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Controversy over COP28 | Podcast

This year’s climate talks have already drawn widespread criticism. Can they make progress?

COP28, this year’s Conference of the Parties to the United Nations Framework Convention on Climate Change, is still five months away, but the discussion around it is already intense. The conference is being held in Dubai, a choice that has drawn criticism because the United Arab Emirates is one of the world’s leading oil-producing countries. Last year’s COP27, held in Egypt, was widely considered a failure. There was a lack of new commitments to cut emissions, and many analysts have concluded that the Paris Agreement’s goal of limiting global warming to no more than 1.5 degrees C is now slipping out of reach. Environmental groups have warned that the influence of fossil fuel producers could mean that COP28 marks another year without real progress.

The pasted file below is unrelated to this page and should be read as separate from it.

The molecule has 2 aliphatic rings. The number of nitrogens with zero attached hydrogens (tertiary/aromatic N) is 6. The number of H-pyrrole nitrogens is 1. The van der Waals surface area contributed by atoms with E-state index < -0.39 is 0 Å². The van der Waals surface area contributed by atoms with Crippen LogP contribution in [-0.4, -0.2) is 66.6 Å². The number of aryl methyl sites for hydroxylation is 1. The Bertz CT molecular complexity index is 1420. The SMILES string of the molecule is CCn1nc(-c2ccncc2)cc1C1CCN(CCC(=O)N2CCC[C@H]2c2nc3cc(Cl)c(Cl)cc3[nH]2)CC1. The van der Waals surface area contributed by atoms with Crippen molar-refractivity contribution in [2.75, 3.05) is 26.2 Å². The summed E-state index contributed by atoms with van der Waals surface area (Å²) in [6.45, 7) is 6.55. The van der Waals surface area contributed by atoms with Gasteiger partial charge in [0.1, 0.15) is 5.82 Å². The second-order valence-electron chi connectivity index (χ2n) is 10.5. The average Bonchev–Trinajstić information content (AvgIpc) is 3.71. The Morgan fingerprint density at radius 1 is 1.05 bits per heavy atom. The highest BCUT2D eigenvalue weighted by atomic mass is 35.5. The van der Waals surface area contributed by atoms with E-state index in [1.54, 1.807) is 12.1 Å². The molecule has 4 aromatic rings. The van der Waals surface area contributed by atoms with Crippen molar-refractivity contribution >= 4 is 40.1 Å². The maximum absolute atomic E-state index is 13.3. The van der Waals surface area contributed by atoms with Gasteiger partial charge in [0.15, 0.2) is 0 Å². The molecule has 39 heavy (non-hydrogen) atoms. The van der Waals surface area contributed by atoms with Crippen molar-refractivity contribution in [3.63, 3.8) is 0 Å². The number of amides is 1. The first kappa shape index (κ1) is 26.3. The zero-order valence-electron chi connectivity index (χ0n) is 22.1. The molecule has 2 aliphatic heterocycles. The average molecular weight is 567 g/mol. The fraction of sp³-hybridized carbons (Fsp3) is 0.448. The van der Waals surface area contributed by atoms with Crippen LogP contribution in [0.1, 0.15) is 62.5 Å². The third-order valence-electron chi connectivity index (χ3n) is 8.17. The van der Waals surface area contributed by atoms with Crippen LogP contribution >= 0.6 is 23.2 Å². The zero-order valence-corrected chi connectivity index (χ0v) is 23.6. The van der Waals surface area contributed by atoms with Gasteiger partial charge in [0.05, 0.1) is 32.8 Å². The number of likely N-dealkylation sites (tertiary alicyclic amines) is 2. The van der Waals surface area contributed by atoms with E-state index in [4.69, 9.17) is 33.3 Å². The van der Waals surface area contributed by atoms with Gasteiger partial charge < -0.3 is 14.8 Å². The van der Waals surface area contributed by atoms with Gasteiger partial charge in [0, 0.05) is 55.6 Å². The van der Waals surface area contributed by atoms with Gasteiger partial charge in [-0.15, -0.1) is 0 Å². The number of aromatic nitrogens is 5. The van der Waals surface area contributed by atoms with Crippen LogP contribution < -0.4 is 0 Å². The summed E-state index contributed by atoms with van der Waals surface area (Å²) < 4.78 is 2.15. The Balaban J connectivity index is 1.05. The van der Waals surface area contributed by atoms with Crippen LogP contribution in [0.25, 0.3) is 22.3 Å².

On the other hand, there is an argument that the effort to tackle climate change has to be global, involving every country in the world, even if not every country makes the same contribution. Oil-producing countries, and the countries that use that oil, have to be included in the negotiations. If they are not, the effort to cut global emissions will fail. 

Joining host Ed Crooks to explore the issues around COP28 is Emily Grubert, Associate Professor of Sustainable Energy Policy in the Keough School of Global Affairs at the University of Notre Dame. They are joined by Joseph Majkut, Director of the Energy, Security and Climate Change Program at the Center for Strategic and International Studies in Washington.  

 The gang also discuss battery technologies for long duration energy storage. As wind and solar now, there’s a greatly increased need for more solutions to help manage the stability of the grid, and companies are now coming forward with commercially viable long duration batteries to meet that need. 

What are the new technologies beyond the lithium ion batteries used in everything from phones to EVs? How can our electricity systems be made more resilient with the help of batteries that can deliver power not just for a few hours, but for several days? As grids across North America are challenged by heatwaves and wildfires, it is an increasingly urgent question. 

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